Landlords win big UK tax break
French Revenue confirms that furnished lets can give major advantages
FRENCH rules on professional landlords have been extended to include UK buy-to-let properties in a move attractive to both UK individuals living in France and any French seeking a tax shelter.
The move gives significant tax breaks covering income tax, capital gains tax and wealth tax, says solicitor and tax adviser David Anderson of Sykes Anderson LLP.
French tax authorities have confirmed that, while there is nothing specific in the legislation about professional landlord rules extending to non-French properties, they do allow UK buy-to-let properties to benefit from the usual tax exemptions provided by the French tax code.
However, the generous tax advantages available in France are not available to UK resident landlords for their activities.
Mr Anderson said there are a set of qualifying requirements to become a professional landlord: “To qualify, you must derive a gross income of at least €23,000 from the rental of furnished properties; your rental receipts must exceed all your other worldwide income; and you must register with the local register of commerce to confirm your professional activity.”
He said the tax benefits include being able to deduct expenditure from the letting business from your global income for French tax purposes; eg, income losses on your rental properties can be set against your salary income.
“You will also gain an exemption from French capital gains tax on the disposal of the rental properties after five years of ownership as a professional landlord, as long as your income from rentals over the two years before selling the property averages no more than €90,000. In addition, no UK capital gains tax (CGT) will be payable if you are non-UK resident for five years.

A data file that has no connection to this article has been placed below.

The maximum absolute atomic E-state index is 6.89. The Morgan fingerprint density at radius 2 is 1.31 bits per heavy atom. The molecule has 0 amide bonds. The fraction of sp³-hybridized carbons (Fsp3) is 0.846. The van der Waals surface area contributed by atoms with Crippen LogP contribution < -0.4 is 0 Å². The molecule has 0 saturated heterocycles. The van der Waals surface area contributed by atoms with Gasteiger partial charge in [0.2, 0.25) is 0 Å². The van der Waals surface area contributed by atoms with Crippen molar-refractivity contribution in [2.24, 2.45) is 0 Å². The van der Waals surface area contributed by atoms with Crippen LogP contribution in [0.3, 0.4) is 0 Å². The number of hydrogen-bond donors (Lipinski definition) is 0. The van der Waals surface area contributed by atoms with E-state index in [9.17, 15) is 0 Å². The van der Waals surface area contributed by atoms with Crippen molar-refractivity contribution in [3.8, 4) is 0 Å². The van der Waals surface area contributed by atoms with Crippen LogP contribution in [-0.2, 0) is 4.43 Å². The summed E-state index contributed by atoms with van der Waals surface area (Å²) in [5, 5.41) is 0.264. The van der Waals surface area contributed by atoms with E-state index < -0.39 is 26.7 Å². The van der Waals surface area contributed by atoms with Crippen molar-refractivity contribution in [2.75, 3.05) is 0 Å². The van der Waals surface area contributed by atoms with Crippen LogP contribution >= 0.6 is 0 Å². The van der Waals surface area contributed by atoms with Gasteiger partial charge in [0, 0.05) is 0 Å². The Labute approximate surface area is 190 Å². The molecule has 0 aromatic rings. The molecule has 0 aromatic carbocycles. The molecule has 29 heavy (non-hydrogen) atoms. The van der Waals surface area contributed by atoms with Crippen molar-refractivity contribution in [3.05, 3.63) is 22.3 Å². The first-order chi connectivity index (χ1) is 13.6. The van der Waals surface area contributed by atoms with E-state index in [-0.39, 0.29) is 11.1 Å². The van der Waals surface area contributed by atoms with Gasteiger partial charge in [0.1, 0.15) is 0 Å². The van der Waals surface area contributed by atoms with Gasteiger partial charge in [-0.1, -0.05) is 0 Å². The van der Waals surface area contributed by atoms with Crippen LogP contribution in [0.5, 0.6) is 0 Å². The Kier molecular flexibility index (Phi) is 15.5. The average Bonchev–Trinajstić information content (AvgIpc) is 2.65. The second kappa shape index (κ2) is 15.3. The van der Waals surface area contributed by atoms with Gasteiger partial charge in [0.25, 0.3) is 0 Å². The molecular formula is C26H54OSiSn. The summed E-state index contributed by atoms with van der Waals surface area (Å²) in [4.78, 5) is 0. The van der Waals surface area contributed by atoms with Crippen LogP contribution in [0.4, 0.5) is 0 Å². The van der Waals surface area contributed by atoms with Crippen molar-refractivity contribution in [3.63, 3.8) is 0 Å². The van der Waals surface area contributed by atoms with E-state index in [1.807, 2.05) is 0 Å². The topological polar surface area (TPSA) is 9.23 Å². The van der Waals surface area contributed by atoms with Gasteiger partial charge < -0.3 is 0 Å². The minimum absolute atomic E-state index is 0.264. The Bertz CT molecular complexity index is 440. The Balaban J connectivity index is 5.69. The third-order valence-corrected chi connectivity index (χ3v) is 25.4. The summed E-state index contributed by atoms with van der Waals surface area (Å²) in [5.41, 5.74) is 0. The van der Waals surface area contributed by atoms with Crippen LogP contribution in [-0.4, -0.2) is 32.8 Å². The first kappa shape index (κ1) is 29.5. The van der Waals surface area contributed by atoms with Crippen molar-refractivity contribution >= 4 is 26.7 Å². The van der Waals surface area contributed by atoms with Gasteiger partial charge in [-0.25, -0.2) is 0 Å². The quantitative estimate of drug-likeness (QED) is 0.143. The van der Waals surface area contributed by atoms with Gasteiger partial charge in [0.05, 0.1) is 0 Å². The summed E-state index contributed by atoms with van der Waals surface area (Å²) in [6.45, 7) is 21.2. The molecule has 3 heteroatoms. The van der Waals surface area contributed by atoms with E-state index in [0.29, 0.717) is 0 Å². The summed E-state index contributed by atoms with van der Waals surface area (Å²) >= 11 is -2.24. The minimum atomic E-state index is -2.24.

“And there is no French wealth tax to pay on the buy-to-let properties used in the business, which are considered professional assets and are therefore exempt.”
French CGT is rising to 19 per cent (plus social contributions) in 2011 and, unless another exemption such as a main residence applies, you need 15 years of ownership before obtaining a CGT exemption.
Mr Anderson said the professional landlord status “helps bring forward the CGT exemption by 10 years”. The general position for French residents is that their worldwide assets are subject to an annual wealth tax charge in France. This
arises where a person holds assets worth more than the current wealth tax threshold of €790,000.
Equity in these assets on January 1 each year is taxed at banded rates, which go up to 1.8 per cent. When a person first moves to France, he has a wealth tax “holiday”, so non-French assets are not charged to wealth tax for five years, although all assets must be declared to the French Revenue.
After five years, all assets, including UK buy-to-let portfolio will be inside the tax net on an annual basis. However, there is an exemption for “professional assets” and, where an individual is registered as a professional landlord, his rental properties will fall outside the scope of the wealth tax.
It is not possible in the UK to register as a professional landlord at Companies House, but Mr Anderson said: “The French Revenue has confirmed that, if the activity is carried on in an EU member state, where this registration is not possible, this condition is not required. You simply prove the activity being carried on is furnished lettings.”
While UK inheritance tax may be payable, it is likely to be marginal if the properties are mortgaged. There is usually no inheritance tax on transfers between spouses.
UK income tax will be payable if the rentals show a profit, but investors aiming for capital growth will be able to offset interest and other expenses against rentals. Income from UK rental properties is not taxed in France because of the UK-France double tax treaty.
Mr Anderson said: “It would be surprising if more French-based investors did not buy in prime UK residential markets given how favourable the euro-sterling exchange rate is at the moment and the almost complete exemptions from CGT both in France and the UK, and from French wealth tax.”